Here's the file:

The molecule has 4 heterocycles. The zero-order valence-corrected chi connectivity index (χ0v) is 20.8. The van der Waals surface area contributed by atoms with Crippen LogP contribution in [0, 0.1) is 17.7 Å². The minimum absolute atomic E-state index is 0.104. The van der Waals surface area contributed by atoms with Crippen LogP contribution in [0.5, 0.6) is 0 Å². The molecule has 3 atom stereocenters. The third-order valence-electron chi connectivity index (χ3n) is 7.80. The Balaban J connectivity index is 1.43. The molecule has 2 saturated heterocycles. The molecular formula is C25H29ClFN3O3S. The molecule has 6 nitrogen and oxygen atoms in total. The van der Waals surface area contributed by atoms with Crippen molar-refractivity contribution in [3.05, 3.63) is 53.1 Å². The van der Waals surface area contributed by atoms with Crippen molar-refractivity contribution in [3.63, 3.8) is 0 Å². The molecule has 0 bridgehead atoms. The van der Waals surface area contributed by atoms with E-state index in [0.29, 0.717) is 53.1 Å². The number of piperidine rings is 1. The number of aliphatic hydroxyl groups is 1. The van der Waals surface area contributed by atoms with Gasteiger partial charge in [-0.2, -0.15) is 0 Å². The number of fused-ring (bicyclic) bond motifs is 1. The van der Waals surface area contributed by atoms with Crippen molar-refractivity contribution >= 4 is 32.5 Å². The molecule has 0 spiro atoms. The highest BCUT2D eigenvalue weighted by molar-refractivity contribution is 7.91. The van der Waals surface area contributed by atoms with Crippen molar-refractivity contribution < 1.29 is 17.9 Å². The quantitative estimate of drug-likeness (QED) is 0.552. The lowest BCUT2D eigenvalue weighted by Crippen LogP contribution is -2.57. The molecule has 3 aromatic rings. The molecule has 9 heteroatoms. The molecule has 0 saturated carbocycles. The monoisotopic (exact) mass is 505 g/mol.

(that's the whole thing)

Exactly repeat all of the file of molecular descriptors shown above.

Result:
The molecule has 4 heterocycles. The zero-order valence-corrected chi connectivity index (χ0v) is 20.8. The van der Waals surface area contributed by atoms with Crippen LogP contribution in [0, 0.1) is 17.7 Å². The minimum absolute atomic E-state index is 0.104. The van der Waals surface area contributed by atoms with Crippen LogP contribution in [0.5, 0.6) is 0 Å². The molecule has 3 atom stereocenters. The third-order valence-electron chi connectivity index (χ3n) is 7.80. The Balaban J connectivity index is 1.43. The molecule has 2 saturated heterocycles. The molecular formula is C25H29ClFN3O3S. The molecule has 6 nitrogen and oxygen atoms in total. The van der Waals surface area contributed by atoms with Crippen molar-refractivity contribution in [3.05, 3.63) is 53.1 Å². The van der Waals surface area contributed by atoms with Crippen molar-refractivity contribution in [3.63, 3.8) is 0 Å². The molecule has 0 bridgehead atoms. The van der Waals surface area contributed by atoms with E-state index in [0.29, 0.717) is 53.1 Å². The number of piperidine rings is 1. The number of aliphatic hydroxyl groups is 1. The van der Waals surface area contributed by atoms with Gasteiger partial charge in [-0.2, -0.15) is 0 Å². The number of fused-ring (bicyclic) bond motifs is 1. The van der Waals surface area contributed by atoms with Crippen molar-refractivity contribution >= 4 is 32.5 Å². The molecule has 0 spiro atoms. The highest BCUT2D eigenvalue weighted by molar-refractivity contribution is 7.91. The van der Waals surface area contributed by atoms with Crippen molar-refractivity contribution < 1.29 is 17.9 Å². The quantitative estimate of drug-likeness (QED) is 0.552. The lowest BCUT2D eigenvalue weighted by Crippen LogP contribution is -2.57. The molecule has 3 aromatic rings. The molecule has 9 heteroatoms. The molecule has 0 saturated carbocycles. The monoisotopic (exact) mass is 505 g/mol.